As the District of Columbia faces intractable social problems, American University has made concerted efforts to aid the local community. The Community-Based Research Scholars program, directed by School of Public Affairs Professorial Lecturer Jane Palmer, is a shining example of this. Palmer and her CBR scholars and certificate students partnered with Thrive DC to help, and understand, the city's homeless population.
The venture appeared to be a win-win for everybody. "It's really important because it's mutually beneficial for the community and the students. And what the students spend their time on has a real impact on the clients at Thrive DC and the nonprofit," says Palmer.
Research and Results
In the fall, Palmer and her students discussed affordable housing, gentrification, poverty, and other issues pertinent to the area. But in the spring, they put those ideas into action.
Located in Columbia Heights, Thrive DC is a nonprofit that wanted to know more about its homeless clients. Since Thrive DC has a breakfast and dinner program, Palmer broke her class into two groups to conduct lengthy interviews with homeless people during those two sessions. After collecting their results, students used qualitative and quantitative software to analyze the data. The students presented their findings to Thrive DC, which hopes to use this feedback for grants to expand and improve its services.
"I think this is a real bridge of the academics and the community. Some community service work is disconnected from the classroom, and this was very much integrated," Palmer says. "This is actually going out into the community, meeting real people. Not just seeing them as a data point, but seeing the human across from you."
Though all students asked the same questions, students later focused on particular areas of specialty and interest: veterans' issues and social safety net matters; transportation and support systems; housing access issues; legal issues; satisfaction with Thrive services; and health and substance abuse.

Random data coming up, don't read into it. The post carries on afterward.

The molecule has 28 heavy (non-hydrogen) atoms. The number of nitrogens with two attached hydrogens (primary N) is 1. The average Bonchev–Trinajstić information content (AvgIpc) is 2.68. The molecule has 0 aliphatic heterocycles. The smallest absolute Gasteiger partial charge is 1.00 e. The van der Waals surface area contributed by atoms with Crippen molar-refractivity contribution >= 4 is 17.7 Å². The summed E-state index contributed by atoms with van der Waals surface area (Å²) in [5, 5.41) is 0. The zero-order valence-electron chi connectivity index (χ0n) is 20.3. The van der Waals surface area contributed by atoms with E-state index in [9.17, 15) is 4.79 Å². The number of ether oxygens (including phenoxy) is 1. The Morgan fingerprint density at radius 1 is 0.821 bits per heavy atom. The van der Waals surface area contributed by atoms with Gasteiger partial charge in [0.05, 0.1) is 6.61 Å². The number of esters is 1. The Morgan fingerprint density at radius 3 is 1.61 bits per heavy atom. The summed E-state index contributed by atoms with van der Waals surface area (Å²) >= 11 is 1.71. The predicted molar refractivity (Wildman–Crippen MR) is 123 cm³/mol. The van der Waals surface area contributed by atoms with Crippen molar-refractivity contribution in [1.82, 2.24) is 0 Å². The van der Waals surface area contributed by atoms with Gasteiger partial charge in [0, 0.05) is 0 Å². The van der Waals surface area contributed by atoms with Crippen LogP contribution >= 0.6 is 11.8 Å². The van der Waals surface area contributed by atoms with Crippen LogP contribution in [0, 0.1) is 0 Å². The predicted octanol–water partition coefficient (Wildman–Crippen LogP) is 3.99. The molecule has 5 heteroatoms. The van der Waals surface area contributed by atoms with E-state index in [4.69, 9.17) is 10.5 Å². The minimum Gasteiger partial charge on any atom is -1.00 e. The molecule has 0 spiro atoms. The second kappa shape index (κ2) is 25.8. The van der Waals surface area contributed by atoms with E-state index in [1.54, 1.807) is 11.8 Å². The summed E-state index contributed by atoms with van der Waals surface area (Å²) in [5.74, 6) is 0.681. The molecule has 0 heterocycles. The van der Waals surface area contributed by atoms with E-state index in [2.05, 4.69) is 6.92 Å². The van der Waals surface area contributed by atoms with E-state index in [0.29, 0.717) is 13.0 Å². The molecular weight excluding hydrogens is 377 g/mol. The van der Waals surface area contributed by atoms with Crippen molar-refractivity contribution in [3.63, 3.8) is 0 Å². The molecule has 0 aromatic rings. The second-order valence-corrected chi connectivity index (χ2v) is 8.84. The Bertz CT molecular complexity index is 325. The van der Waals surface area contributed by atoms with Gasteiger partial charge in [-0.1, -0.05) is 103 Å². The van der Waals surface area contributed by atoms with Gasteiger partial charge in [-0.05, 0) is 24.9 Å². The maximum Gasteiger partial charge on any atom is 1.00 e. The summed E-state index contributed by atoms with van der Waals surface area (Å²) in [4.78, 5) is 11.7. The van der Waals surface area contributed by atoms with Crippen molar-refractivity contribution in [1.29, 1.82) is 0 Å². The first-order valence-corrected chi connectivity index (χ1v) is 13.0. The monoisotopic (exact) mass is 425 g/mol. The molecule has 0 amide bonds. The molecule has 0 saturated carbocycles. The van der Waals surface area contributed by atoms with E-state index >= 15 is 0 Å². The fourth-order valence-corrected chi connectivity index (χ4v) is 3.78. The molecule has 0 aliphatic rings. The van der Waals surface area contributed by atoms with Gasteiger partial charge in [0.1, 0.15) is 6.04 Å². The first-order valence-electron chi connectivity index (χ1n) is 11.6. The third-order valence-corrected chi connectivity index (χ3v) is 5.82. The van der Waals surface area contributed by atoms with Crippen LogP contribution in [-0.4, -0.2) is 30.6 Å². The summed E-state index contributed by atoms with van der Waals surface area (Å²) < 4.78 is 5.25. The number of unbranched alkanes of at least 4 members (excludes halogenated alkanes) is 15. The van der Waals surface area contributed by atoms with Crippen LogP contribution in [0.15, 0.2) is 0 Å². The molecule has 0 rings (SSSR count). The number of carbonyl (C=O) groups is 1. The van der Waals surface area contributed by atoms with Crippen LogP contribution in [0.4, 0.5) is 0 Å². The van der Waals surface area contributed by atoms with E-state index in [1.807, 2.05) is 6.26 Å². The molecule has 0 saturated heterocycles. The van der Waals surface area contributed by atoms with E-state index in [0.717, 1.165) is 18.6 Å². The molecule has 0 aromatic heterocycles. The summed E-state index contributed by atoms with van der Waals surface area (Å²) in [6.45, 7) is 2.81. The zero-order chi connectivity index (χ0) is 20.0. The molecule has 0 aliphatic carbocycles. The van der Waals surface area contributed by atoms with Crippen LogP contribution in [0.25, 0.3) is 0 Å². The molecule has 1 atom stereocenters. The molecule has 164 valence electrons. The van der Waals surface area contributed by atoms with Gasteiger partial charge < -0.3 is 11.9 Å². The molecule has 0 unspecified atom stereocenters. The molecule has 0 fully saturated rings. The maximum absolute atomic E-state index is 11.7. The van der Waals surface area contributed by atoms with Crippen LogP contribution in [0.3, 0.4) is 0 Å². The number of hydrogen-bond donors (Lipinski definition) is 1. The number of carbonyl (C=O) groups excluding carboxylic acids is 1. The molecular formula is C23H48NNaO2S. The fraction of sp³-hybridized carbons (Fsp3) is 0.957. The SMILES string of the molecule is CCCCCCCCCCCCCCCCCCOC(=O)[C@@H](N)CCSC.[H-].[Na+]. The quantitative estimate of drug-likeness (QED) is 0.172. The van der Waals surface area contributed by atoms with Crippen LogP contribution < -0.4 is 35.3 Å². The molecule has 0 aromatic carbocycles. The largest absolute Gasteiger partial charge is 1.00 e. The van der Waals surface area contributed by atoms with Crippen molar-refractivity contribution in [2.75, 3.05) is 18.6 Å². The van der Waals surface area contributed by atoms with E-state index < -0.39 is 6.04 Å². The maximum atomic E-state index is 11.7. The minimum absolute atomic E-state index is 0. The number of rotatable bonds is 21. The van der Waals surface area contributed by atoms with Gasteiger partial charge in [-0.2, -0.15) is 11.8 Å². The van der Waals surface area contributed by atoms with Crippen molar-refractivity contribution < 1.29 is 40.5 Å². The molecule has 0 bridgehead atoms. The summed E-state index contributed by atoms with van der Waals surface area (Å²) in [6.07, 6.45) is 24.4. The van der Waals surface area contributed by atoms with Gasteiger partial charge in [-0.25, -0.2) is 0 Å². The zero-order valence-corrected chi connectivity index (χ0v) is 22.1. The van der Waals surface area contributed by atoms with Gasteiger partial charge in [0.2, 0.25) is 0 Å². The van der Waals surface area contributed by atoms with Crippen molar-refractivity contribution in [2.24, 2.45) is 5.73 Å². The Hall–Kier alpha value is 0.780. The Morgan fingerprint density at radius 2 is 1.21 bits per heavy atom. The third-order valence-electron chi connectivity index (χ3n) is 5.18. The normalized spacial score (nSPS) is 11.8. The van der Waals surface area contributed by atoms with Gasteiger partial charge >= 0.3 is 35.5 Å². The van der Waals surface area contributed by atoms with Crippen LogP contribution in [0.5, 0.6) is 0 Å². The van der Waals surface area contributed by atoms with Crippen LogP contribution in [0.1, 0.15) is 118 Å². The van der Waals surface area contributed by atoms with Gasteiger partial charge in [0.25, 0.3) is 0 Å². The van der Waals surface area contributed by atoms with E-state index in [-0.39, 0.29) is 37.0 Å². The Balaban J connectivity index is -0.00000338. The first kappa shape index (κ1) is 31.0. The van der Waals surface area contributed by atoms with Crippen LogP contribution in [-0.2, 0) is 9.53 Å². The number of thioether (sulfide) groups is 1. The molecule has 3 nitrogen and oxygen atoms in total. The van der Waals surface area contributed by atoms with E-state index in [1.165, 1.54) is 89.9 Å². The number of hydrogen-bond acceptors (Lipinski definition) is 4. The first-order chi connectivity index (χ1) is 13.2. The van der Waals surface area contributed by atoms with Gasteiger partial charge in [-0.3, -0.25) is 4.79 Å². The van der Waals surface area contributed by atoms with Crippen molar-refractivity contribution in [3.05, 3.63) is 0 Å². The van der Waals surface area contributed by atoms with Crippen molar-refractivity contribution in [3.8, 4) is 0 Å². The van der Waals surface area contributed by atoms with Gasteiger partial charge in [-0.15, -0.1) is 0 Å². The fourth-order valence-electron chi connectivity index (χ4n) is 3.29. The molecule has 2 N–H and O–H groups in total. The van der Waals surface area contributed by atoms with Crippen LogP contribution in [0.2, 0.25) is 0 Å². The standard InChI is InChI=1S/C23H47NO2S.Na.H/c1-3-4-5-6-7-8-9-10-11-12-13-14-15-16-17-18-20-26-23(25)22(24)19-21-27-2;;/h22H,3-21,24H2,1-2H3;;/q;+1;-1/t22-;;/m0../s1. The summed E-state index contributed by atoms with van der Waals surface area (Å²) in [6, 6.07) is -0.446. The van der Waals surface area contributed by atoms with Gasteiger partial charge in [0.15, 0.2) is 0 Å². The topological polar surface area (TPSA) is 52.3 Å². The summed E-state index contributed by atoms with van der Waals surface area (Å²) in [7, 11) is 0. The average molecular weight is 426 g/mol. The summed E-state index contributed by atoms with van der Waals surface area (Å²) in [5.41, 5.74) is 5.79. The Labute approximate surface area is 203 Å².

Laurel Booth is pursuing her CBR certificate and she's in the three-year Public Health Scholars Program. She naturally focused on the health section, and she highlights the human element of Thrive DC's work. "It kind of inspired me as a researcher," says Booth. "I learned that research isn't always sitting behind a computer crunching numbers. It's talking to people."
Breaking Barriers and Stereotypes
If students believed any stereotypes about homeless people, they were thoroughly debunked after meeting them. They talked with people who had master's degrees, but still ended up out of work. Students also found that substance abuse was generally not the catalyst for clients' woes.
"In the dinner program, a very small percentage of people said that they had used alcohol or drugs on a regular basis," says Maya Pollack, CBR scholar and international studies major. "You put those characteristics down with people who are experiencing homelessness, and then we go to interview them and we're just completely proven wrong."
Palmer's class discussed some of those issues beforehand. "I think the class really prepared us well," Booth says. "We reviewed common, negative stereotypes. 'People might be dirty, or lazy'-that kind of nonsense. But it was really great to reaffirm that you're just talking to people. They're people who are for whatever reason going through what they're going through, but who are still interested and happy to talk."
Thrive DC has built a strong, supportive community. In fact, there are some low-income residents, no longer homeless, who still return to Thrive. In addition to her class, Pollack volunteered with Thrive DC all year, and she was initially shocked by the general aura of optimism there.
"We'd just have regular conversations, and I would say, 'How are you doing today?' And they would just say, 'It's a gorgeous day out. It's wonderful,'" she explains. "So even with people who are going through really hard times, I'm finding that they're so positive."
"They were very charismatic, and that was something that I didn't expect," adds Grace Lopez, a CBR scholar who is also pursuing the CBR certificate.
You might presume a cultural gap between college students and the city's homeless, but the students noted that clients were approachable and open. And Palmer's class made additional efforts to facilitate constructive dialogue. Lopez, who is fluent in Spanish, interviewed several Spanish-speaking homeless residents and established an immediate rapport with them.
In learning about other people's predicaments, they grasped the societal roots of homelessness. "You have that 'individual choice versus structural' argument when it comes to some social problems. And they came to better understand that there are traps that people can get in that are more structural," says Palmer. "That's a really good learning experience for them."
Bridges to Empathy
Palmer knows this is a demanding project for three credits. But she believes that if given responsibility, students will deliver. Lopez certainly appreciated the experience of presenting the research findings. "It was an opportunity to do something that freshmen usually wouldn't do," she says.
This also heightened students' empathy for vulnerable people. "The homeless population is one that I didn't think of prior to this. And this has kind of instilled in me this passion to talk about it, and want to help," Lopez says.
"I really want to continue my work and volunteering with Thrive DC," says Pollack. "I know it's not required. But I just started creating relationships and friendships-I started feeling part of the community-and I don't think I could top it."